While it remains true that in reality, Beowulf has many “detractors in the anti-heroic modern and postmodern age of criticism” (Lee 214), and that North American society finds the pure heroic ethic anachronistic, there is obviously an attraction to such heroes, as can be demonstrated by the box-office success of the recent rash of comic-book superhero films as well as The Lord of the Rings film trilogy. This is because ““…we need…hyperbolic terms” to describe heroes (Woods 49). A genteel Grendel is not monstrous enough to threaten the peace which a banal Beowulf can’t decide if he needs to protect. We want a hero whose nobility transcends reality to face monsters who are purely evil without ambiguity. David Quammen suggests that we need homicidal monsters like Grendel, who are repeated over and over again in films such as Predator and the Alien series, not only because “they enliven our fondest nightmares” or because “they thrill us horribly” but ultimately because “they challenge us to transcendent fits of courage” (431). As Keyes has recognized, Beowulf’s struggle “is the human struggle. His victory is our victory, and in his refusal to admit defeat and lay down his sword, no matter how bleak his prospects, is our hope” (Keyes 62).

Works Cited

Alexander, Michael. trans. Penguin Classics Beowulf . Harmondsworth Eng.: Penguin, 1973.

Beowulf and Grendel Dir. Sturla Gunnarsson. Arclight Films, Endgame Entertainment, Spice Factory, The Icelandic Film Corporation, Téléfilm Canada, 2005.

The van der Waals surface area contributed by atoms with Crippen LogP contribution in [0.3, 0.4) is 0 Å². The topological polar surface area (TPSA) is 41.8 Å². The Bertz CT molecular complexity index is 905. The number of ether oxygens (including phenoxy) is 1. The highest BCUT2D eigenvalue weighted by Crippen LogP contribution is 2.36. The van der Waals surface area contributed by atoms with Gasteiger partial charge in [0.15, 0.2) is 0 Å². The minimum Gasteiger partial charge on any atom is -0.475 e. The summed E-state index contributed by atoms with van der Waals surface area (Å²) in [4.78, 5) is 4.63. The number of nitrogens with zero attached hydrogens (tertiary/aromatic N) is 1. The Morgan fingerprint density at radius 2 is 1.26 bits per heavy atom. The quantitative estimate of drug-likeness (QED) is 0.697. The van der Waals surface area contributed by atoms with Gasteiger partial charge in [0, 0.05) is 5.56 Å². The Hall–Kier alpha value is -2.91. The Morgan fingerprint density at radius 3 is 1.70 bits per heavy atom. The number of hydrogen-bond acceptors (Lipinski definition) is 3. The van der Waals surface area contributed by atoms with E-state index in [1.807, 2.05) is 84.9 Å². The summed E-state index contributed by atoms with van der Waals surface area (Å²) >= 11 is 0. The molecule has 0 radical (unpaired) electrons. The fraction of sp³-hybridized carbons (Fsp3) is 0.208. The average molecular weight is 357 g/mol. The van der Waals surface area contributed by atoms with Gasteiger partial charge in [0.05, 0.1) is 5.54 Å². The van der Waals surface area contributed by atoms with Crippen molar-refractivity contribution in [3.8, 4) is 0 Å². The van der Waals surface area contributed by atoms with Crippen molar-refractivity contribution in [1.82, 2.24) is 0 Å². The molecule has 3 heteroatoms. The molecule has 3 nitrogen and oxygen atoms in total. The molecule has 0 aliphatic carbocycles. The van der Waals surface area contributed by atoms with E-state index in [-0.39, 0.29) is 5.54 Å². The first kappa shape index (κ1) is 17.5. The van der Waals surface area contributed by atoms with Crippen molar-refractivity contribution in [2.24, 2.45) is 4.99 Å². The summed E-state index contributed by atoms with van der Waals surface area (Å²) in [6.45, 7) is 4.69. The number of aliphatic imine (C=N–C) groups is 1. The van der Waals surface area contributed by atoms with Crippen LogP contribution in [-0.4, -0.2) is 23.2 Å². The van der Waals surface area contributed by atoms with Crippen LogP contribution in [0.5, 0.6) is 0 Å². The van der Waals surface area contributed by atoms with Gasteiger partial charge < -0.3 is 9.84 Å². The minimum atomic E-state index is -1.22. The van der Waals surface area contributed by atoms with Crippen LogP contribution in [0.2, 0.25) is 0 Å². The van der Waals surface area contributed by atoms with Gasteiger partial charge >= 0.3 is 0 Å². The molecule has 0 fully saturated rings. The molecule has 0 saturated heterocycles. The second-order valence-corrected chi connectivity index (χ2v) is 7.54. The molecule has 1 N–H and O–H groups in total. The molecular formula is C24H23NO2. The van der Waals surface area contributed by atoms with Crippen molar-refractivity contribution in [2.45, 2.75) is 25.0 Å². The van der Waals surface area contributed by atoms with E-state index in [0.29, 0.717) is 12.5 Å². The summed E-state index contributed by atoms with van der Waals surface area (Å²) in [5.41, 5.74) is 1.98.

Bowles, Scott. “Scary, scary 2004. January 9, 2007.

Driver Martha W., Sid Ray, eds.The Medieval Hero on Screen: Representations from Beowulf to Buffy Jefferson: McFarland, 2004.

Ebert, Roger. “Troy” 2004. January 9, 2007.

Frank, Roberta. “Old English Poetry” The Columbia History of British Poetry. Carl Woodring and James Shapiro, eds. New York: Columbia University Press, (1994) 1-21.

Gaiman, Neil. “An astonishingly professional post for once with barely any bats in it.” 2005. January 8, 2007.

Grindley, Carl James. “The Hagiography of Steel: The Hero’s Weapon and Its Place in Pop Culture” Driver, 151-165.

Heaney, Seamus. Beowulf: A New Verse Translation. New York: W.W. Norton & Company, 2001.

Hill, John. The Anglo-Saxon Warrior Ethic: Reconstructing Lordship in Early English Literature. Gainesville: University Press of Florida, 2000.

Hill, John. The Cultural World in Beowulf Anthropological Horizons. 6. Toronto: University of Toronto Press, 1995. 2006. Internet Movie Database. January 8, 2007. <>

Keyes, Flo. The Literature of Hope in the Middle Ages and Today: Connections in Medieval Romance, Modern Fantasy, and Science Fiction. Jefferson: McFarland and Company Inc., 2006.

Lee, Alvin A. Gold-Hall and Earth-Dragon : 'Beowulf' as Metaphor. Toronto: University of Toronto Press, 1998.